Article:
“For me it was not just the emotional trauma of it; it was also the physical trauma. A week after my D&C, we went out to dinner with friends and just the bumps in the road on the way there were so painful. I was tearing up and feeling really awful.”

“I didn’t realize that although the pregnancy is gone, it takes a while for your body to realize it's no longer pregnant. Having to walk around feeling pregnant was an additional level of awful I had not considered."

“I’m a yoga teacher and started a workshop for people who had experienced reproductive loss and infertility when I first started my infertility journey. I found yoga and meditation to be such a savior through it all and wanted to offer the same to others.”

If you’d like to get moving, you can set an accessible plan, like going for a walk around the block, or meeting a friend for coffee. You can also care for your body as it navigates change with a bath, therapeutic massage, gentle yoga, or a swim. Of course all movement depends on how you’re feeling physically–you can always check with your provider to see if an activity might be right for you.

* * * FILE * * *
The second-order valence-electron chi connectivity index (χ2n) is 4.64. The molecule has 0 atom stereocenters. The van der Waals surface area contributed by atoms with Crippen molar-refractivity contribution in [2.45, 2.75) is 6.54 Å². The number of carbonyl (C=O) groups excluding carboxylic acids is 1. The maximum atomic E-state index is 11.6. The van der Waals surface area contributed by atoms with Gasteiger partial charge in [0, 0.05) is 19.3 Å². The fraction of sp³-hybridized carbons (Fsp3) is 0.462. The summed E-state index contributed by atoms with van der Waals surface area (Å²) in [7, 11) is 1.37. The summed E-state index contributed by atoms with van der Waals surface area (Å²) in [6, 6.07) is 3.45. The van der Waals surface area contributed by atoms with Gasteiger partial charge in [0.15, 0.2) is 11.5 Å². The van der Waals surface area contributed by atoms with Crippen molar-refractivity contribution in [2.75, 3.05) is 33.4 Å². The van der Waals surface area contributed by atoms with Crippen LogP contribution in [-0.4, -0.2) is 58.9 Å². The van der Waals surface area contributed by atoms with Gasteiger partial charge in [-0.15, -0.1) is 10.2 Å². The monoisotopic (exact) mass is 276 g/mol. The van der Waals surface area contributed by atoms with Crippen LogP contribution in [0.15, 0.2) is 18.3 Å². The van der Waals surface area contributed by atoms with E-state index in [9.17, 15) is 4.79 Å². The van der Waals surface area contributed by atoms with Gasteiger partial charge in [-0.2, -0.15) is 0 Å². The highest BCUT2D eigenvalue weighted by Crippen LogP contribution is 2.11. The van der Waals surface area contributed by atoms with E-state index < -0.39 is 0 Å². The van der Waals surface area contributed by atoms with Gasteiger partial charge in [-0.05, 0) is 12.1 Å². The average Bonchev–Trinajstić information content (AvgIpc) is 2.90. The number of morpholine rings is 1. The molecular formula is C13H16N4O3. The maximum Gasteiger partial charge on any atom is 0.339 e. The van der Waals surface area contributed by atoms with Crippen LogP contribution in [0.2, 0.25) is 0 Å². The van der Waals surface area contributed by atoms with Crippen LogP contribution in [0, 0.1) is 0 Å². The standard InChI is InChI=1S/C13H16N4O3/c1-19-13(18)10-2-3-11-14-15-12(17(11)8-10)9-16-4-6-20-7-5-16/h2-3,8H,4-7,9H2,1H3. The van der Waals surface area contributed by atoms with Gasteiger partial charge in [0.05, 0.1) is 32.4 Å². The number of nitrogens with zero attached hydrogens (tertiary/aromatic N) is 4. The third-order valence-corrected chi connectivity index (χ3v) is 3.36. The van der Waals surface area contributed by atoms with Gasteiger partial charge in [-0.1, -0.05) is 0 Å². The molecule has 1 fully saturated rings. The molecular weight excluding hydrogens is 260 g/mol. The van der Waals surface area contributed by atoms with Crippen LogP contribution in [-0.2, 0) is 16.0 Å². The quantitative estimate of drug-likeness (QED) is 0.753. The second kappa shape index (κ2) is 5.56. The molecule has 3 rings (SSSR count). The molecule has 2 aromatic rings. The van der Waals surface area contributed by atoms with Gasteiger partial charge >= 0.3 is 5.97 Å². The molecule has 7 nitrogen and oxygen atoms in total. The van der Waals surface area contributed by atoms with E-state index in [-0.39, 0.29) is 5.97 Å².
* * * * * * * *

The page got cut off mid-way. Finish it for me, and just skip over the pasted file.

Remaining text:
Setting boundaries

For some people, it can feel right to take a bit of time and space for healing. Creating a healthy boundary for yourself can be part of that experience. You can communicate to a colleague that you need time, space, and latitude with work deadlines and hours. You can cancel plans that don’t feel right at the moment. You can give yourself latitude around responding to people (even if they are messages of support).

And to be clear, you have every right to ask for space at work or in friendships without providing an “explanation.” If it feels helpful for you to talk about you’re going through, or you think they might be able to offer support in a way that meets your needs, sharing might feel right for you.

Not everyone can take a break; many people continue to work, have other children they’re parenting, or are required to continue their role in another capacity. If that’s the case, carving out time for yourself even amongst those obligations is crucial.

You may also find yourself wanting to set boundaries with well-meaning friends whose words fall flat.

“One thing I regret is not taking more time from work to heal and grieve. Because I know it is so common, I felt like I needed to get back to ‘normal’ too soon, and that was difficult.”